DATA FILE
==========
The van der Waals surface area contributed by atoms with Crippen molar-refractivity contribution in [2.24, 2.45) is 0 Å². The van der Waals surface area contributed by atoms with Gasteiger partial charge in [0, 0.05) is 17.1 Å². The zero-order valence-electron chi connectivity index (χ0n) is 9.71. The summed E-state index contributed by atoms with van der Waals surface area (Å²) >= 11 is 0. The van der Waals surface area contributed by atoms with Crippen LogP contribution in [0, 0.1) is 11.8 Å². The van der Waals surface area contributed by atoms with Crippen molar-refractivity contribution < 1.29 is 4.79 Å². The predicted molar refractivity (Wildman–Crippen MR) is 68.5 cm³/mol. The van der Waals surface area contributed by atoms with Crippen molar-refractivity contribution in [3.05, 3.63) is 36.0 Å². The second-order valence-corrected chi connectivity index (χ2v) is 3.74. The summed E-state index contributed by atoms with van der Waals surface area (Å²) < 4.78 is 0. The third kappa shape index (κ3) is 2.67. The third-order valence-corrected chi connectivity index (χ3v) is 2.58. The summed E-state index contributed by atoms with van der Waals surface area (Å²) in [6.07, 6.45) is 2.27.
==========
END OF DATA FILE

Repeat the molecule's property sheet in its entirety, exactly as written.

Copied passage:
The van der Waals surface area contributed by atoms with Crippen molar-refractivity contribution in [2.24, 2.45) is 0 Å². The van der Waals surface area contributed by atoms with Gasteiger partial charge in [0, 0.05) is 17.1 Å². The zero-order valence-electron chi connectivity index (χ0n) is 9.71. The summed E-state index contributed by atoms with van der Waals surface area (Å²) >= 11 is 0. The van der Waals surface area contributed by atoms with Crippen LogP contribution in [0, 0.1) is 11.8 Å². The van der Waals surface area contributed by atoms with Crippen molar-refractivity contribution < 1.29 is 4.79 Å². The predicted molar refractivity (Wildman–Crippen MR) is 68.5 cm³/mol. The van der Waals surface area contributed by atoms with Crippen molar-refractivity contribution in [3.05, 3.63) is 36.0 Å². The second-order valence-corrected chi connectivity index (χ2v) is 3.74. The summed E-state index contributed by atoms with van der Waals surface area (Å²) < 4.78 is 0. The third kappa shape index (κ3) is 2.67. The third-order valence-corrected chi connectivity index (χ3v) is 2.58. The summed E-state index contributed by atoms with van der Waals surface area (Å²) in [6.07, 6.45) is 2.27.